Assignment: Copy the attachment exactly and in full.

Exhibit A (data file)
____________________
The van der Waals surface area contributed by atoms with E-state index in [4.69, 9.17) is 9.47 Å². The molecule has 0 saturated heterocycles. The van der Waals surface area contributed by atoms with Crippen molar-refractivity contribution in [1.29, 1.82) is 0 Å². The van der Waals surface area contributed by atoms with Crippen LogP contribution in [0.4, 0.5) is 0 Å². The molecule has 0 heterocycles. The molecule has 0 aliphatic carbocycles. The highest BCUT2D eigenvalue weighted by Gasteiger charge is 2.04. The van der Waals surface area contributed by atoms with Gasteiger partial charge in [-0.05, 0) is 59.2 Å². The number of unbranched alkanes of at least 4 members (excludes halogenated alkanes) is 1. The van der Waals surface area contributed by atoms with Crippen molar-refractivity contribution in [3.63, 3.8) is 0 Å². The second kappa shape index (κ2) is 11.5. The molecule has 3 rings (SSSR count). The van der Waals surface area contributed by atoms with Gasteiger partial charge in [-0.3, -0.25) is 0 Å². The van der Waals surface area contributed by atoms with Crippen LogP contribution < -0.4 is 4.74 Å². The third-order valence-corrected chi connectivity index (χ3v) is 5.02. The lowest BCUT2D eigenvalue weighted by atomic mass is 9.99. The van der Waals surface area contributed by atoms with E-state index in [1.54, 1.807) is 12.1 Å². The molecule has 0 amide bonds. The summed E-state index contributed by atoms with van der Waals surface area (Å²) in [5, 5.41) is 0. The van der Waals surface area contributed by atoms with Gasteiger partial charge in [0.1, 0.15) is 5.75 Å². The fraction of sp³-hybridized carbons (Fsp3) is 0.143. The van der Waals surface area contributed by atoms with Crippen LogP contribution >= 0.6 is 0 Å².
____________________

The van der Waals surface area contributed by atoms with E-state index in [4.69, 9.17) is 9.47 Å². The molecule has 0 saturated heterocycles. The van der Waals surface area contributed by atoms with Crippen molar-refractivity contribution in [1.29, 1.82) is 0 Å². The van der Waals surface area contributed by atoms with Crippen LogP contribution in [0.4, 0.5) is 0 Å². The molecule has 0 heterocycles. The molecule has 0 aliphatic carbocycles. The highest BCUT2D eigenvalue weighted by Gasteiger charge is 2.04. The van der Waals surface area contributed by atoms with Gasteiger partial charge in [-0.05, 0) is 59.2 Å². The number of unbranched alkanes of at least 4 members (excludes halogenated alkanes) is 1. The van der Waals surface area contributed by atoms with Crippen molar-refractivity contribution in [3.63, 3.8) is 0 Å². The second kappa shape index (κ2) is 11.5. The molecule has 3 rings (SSSR count). The van der Waals surface area contributed by atoms with Gasteiger partial charge in [-0.3, -0.25) is 0 Å². The van der Waals surface area contributed by atoms with Crippen LogP contribution < -0.4 is 4.74 Å². The third-order valence-corrected chi connectivity index (χ3v) is 5.02. The lowest BCUT2D eigenvalue weighted by atomic mass is 9.99. The van der Waals surface area contributed by atoms with E-state index in [1.54, 1.807) is 12.1 Å². The molecule has 0 amide bonds. The summed E-state index contributed by atoms with van der Waals surface area (Å²) in [5, 5.41) is 0. The van der Waals surface area contributed by atoms with Gasteiger partial charge in [0.1, 0.15) is 5.75 Å². The fraction of sp³-hybridized carbons (Fsp3) is 0.143. The van der Waals surface area contributed by atoms with Crippen LogP contribution >= 0.6 is 0 Å².